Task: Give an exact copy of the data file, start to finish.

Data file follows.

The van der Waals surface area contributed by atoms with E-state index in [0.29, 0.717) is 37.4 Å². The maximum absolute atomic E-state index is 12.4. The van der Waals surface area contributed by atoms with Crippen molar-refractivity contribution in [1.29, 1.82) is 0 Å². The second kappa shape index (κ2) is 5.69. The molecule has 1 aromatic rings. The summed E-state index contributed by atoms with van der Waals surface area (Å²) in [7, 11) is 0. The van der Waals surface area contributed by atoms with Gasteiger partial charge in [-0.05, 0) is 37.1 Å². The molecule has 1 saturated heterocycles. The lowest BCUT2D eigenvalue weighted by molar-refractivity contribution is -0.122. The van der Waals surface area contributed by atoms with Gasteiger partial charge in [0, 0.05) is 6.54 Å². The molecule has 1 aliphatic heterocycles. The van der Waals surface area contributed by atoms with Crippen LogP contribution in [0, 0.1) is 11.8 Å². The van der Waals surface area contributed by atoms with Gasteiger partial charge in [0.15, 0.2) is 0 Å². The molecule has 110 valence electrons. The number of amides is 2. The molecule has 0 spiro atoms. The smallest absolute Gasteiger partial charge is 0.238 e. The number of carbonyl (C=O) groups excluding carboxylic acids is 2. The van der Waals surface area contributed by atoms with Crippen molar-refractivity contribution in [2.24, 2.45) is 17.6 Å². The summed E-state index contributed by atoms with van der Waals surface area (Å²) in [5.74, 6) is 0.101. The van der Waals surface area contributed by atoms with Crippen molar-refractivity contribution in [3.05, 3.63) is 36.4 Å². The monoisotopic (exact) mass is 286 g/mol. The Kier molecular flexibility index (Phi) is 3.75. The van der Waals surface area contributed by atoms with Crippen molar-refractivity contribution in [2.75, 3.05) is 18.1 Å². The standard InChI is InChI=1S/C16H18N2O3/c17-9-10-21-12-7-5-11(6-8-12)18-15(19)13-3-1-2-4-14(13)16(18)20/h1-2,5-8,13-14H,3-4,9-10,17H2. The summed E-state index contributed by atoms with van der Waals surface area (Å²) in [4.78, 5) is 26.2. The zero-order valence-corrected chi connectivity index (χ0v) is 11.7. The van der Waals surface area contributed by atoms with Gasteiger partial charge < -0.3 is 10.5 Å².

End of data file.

The van der Waals surface area contributed by atoms with E-state index in [0.29, 0.717) is 37.4 Å². The maximum absolute atomic E-state index is 12.4. The van der Waals surface area contributed by atoms with Crippen molar-refractivity contribution in [1.29, 1.82) is 0 Å². The second kappa shape index (κ2) is 5.69. The molecule has 1 aromatic rings. The summed E-state index contributed by atoms with van der Waals surface area (Å²) in [7, 11) is 0. The van der Waals surface area contributed by atoms with Gasteiger partial charge in [-0.05, 0) is 37.1 Å². The molecule has 1 saturated heterocycles. The lowest BCUT2D eigenvalue weighted by molar-refractivity contribution is -0.122. The van der Waals surface area contributed by atoms with Gasteiger partial charge in [0, 0.05) is 6.54 Å². The molecule has 1 aliphatic heterocycles. The van der Waals surface area contributed by atoms with Crippen LogP contribution in [0, 0.1) is 11.8 Å². The van der Waals surface area contributed by atoms with Gasteiger partial charge in [0.15, 0.2) is 0 Å². The molecule has 110 valence electrons. The number of amides is 2. The molecule has 0 spiro atoms. The smallest absolute Gasteiger partial charge is 0.238 e. The number of carbonyl (C=O) groups excluding carboxylic acids is 2. The van der Waals surface area contributed by atoms with Crippen molar-refractivity contribution in [2.24, 2.45) is 17.6 Å². The summed E-state index contributed by atoms with van der Waals surface area (Å²) in [5.74, 6) is 0.101. The van der Waals surface area contributed by atoms with Crippen molar-refractivity contribution in [3.05, 3.63) is 36.4 Å². The monoisotopic (exact) mass is 286 g/mol. The Kier molecular flexibility index (Phi) is 3.75. The van der Waals surface area contributed by atoms with Crippen molar-refractivity contribution in [2.75, 3.05) is 18.1 Å². The standard InChI is InChI=1S/C16H18N2O3/c17-9-10-21-12-7-5-11(6-8-12)18-15(19)13-3-1-2-4-14(13)16(18)20/h1-2,5-8,13-14H,3-4,9-10,17H2. The summed E-state index contributed by atoms with van der Waals surface area (Å²) in [4.78, 5) is 26.2. The zero-order valence-corrected chi connectivity index (χ0v) is 11.7. The van der Waals surface area contributed by atoms with Gasteiger partial charge < -0.3 is 10.5 Å².